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 YEAR: 1834
 ITEM: Periodical
 PUBLISHER: Edinburgh Review, and Critical Journal
 Volume: LIX
  Number: CXX
Click here for further information on our rarity scale RARITY: Available
Article on Babbage's Calculating Engine


Although not the first time that Babbage's Calculating Engine was mentioned in print, it was the most extensive account of his work on the Difference Engine #1 at that time. Published in the July 1834 issue of the Edinburgh Review, The article included a rationale for the invention, effusive praise for the invention and Babbage, drawings of how the calculations would be made, and an explanation of how the "engine" would work. (The steam engine had radically changed England and introduced the Industrial, the word "engine" was commonly used to describe any significant mechanical advance.1)

The article was extensive, 74 pages long! And the author was not shy about the importance of the article:

Notwithstanding the interest with which this invention has been regarded in every part of the world, it has never yet been embodied in a written, much less in a published form. We trust, therefore, that some credit will be conceded to us for having been the first to make the public acquainted with the object, principle, and structure of a piece of machinery, which, though at present unknown (except as to a few of its probable results), must, when completed, produce important effects, not only on the progress of science, but on that of civilisation.

If we view Babbage's inventions as the foundation of the modern computer, the author was correct about its impact on civilisation (as the British spell it).

Our copy is in fair condition, with both the front and back covers missing. Some pages are starting to come loose. It is clean inside with a couple of old library stamps that do not detract.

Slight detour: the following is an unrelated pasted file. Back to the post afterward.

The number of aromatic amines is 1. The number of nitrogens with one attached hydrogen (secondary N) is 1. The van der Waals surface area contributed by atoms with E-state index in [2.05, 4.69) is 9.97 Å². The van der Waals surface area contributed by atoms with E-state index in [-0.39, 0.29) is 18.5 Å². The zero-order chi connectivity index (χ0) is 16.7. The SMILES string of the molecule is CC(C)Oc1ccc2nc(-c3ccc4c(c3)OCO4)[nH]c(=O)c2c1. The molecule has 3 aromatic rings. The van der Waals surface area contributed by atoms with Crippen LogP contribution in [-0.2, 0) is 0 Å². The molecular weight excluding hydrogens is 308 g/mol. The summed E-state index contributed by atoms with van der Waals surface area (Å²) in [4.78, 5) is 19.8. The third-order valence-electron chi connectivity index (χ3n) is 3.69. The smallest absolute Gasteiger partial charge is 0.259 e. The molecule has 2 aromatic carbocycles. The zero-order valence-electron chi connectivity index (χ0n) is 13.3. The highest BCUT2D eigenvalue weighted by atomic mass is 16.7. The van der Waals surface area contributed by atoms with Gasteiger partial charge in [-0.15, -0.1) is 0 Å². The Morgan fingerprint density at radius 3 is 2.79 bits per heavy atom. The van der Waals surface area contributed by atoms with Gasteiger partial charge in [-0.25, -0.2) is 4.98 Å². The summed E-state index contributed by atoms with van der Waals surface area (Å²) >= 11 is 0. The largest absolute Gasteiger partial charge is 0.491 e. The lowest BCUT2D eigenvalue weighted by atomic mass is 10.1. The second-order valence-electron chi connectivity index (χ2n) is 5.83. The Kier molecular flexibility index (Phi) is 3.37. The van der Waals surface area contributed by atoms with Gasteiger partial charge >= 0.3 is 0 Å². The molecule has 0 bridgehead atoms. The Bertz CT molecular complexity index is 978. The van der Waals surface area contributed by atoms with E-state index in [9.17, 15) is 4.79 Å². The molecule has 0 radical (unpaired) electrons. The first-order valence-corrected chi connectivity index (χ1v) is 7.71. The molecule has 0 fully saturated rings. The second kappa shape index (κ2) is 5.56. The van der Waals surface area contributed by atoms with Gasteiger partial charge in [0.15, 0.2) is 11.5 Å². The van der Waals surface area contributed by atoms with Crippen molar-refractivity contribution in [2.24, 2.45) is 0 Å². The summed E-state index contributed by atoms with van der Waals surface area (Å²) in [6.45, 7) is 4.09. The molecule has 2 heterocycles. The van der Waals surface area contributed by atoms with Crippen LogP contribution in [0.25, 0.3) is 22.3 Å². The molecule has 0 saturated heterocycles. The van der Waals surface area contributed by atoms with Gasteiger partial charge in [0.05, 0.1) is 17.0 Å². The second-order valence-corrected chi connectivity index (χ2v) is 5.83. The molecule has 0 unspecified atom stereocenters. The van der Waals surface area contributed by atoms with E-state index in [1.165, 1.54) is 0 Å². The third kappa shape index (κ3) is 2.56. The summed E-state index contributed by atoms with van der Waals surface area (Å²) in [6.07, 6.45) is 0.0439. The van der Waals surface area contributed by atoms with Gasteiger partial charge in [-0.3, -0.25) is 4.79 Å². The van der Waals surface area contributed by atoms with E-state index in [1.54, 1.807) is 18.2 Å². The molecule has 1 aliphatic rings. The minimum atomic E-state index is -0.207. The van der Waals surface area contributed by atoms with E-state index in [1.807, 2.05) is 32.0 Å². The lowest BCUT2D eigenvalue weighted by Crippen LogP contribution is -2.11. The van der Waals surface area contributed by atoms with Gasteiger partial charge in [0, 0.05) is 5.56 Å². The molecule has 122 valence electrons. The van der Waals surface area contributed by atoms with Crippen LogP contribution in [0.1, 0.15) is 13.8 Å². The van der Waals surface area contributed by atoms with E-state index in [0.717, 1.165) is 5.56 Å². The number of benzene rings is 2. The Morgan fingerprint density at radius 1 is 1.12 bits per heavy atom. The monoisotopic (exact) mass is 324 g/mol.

Babbage's work was funded by the King of England. Like computers today, Babbage's Difference Engine had military implications. England had built her empire based on her command of the seas and having error-free navigation tables improved the empire's of holding on to that empire. The author makes it a point to mention that the government owns the work.

The present state of the Difference Engine, which has always been the property of Government, is as follows: —The drawings are nearly finished, and the mechanical notation of the whole, recording every motion of which it is susceptible, is completed. A part of that Engine, comprising sixteen figures, arranged in three orders of differences, has been put together, and has frequently been used during the last eight years. It performs its work with absolute precision. This portion of the Difference Engine, together with all the drawings, are at present deposited in the Museum of King's College, London.

1There is an interesting sci-fi book by William Gibson and Bruce Sterling entitled, "The Difference Engine" which posits what the world might have looked like had Babbage actually build one of his calculating machines and attached it to a steam engine to speed up computations. (Personally, I think that anything by William Gibson is a good read!)

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